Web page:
Rob Wilson, former minister for the charities sector has recently called for a Government review to consider implementing new regulations on executive pay.
On 1st June 2021, the Daily Telegraph published claims that more than 270 UK-based charities pay their executive staff more than the Prime Minister’s £157,372 annual salary. According to the Telegraph, these charities pay a further 2,500 staff more than £100,000 each per year.
Although rough details about the salaries of charity employees are available on the Charity Commission website, Wilson has gone further and called for legislation requiring charities with annual incomes exceeding £500,000 to disclose detailed information about staff salaries on their websites and in their annual reports. This, he said, should help donors assess how salaries compare to a charity’s income received from donations.
Transparency and scrutiny should be encouraged, according to Wilson. Donors should be able to review not only the pay which is received by charity executives but also the process by which boards of trustees set salaries. In turn, this should allow boards of trustees to justify their pay decisions in a way that is accountable to their donors.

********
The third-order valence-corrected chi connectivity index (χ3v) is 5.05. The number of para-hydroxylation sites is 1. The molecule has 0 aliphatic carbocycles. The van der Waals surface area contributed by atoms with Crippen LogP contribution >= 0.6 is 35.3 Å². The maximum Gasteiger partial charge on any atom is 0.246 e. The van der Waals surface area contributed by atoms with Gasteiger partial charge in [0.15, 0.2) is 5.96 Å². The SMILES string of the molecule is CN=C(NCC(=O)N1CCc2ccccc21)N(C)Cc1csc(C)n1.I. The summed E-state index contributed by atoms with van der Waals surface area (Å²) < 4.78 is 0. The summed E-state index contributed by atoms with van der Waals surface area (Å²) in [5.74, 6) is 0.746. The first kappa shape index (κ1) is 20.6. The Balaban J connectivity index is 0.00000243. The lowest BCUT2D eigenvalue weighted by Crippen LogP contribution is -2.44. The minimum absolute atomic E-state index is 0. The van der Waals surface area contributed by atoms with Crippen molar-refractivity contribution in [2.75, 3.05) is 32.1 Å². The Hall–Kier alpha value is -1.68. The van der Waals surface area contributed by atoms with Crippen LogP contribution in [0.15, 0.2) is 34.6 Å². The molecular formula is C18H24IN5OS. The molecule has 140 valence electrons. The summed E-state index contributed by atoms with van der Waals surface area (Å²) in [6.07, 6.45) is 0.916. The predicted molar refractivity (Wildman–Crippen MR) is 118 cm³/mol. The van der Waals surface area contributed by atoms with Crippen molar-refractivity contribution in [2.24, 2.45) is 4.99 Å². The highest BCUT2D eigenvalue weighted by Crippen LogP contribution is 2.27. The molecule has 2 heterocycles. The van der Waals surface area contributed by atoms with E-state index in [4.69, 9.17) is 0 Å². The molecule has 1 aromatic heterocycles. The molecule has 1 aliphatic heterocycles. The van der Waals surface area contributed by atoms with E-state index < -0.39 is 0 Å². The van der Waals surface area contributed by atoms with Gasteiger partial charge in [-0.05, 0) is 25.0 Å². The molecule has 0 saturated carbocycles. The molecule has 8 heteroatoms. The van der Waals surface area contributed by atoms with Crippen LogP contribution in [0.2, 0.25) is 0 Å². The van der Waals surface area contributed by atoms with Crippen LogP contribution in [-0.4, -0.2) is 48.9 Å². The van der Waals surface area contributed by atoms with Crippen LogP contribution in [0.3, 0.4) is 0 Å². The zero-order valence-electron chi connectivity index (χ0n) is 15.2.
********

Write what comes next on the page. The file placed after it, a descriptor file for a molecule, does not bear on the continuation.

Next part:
The Charity Commission has also responded to this news, with its chief executive, Helen Stephenson, saying that the Commission will not shy away from introducing more stringent requirements on pay transparency if required. She emphasised that “Being a charity is a privilege… all charities need to know that they ultimately answer to the public”.
The success of a charity is heavily influenced by its finances and public reputation. Excessive pay may not only have a negative impact on a charity’s finances directly, but reputational damage caused by perceived excessive pay and poor spending can result in the knock-on effect of reduced donations leading to further financial pressure.
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